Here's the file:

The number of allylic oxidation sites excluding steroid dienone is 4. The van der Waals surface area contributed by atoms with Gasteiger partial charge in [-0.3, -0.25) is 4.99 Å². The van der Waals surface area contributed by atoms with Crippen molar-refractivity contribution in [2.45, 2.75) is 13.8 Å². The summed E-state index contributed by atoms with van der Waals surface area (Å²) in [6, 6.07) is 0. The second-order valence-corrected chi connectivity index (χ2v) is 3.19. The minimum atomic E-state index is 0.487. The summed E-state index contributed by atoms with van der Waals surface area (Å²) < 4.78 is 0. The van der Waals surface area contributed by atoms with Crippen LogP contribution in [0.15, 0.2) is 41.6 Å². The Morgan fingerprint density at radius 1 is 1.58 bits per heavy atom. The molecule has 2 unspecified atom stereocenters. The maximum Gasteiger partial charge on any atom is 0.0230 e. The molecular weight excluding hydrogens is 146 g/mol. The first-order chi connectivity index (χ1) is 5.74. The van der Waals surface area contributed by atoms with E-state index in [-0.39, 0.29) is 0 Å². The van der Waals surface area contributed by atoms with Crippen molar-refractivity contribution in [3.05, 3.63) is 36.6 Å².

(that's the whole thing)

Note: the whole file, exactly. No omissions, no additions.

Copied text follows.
The number of allylic oxidation sites excluding steroid dienone is 4. The van der Waals surface area contributed by atoms with Gasteiger partial charge in [-0.3, -0.25) is 4.99 Å². The van der Waals surface area contributed by atoms with Crippen molar-refractivity contribution in [2.45, 2.75) is 13.8 Å². The summed E-state index contributed by atoms with van der Waals surface area (Å²) in [6, 6.07) is 0. The second-order valence-corrected chi connectivity index (χ2v) is 3.19. The minimum atomic E-state index is 0.487. The summed E-state index contributed by atoms with van der Waals surface area (Å²) < 4.78 is 0. The van der Waals surface area contributed by atoms with Crippen LogP contribution in [0.15, 0.2) is 41.6 Å². The Morgan fingerprint density at radius 1 is 1.58 bits per heavy atom. The molecule has 2 unspecified atom stereocenters. The maximum Gasteiger partial charge on any atom is 0.0230 e. The molecular weight excluding hydrogens is 146 g/mol. The first-order chi connectivity index (χ1) is 5.74. The van der Waals surface area contributed by atoms with E-state index in [-0.39, 0.29) is 0 Å². The van der Waals surface area contributed by atoms with Crippen molar-refractivity contribution in [3.05, 3.63) is 36.6 Å².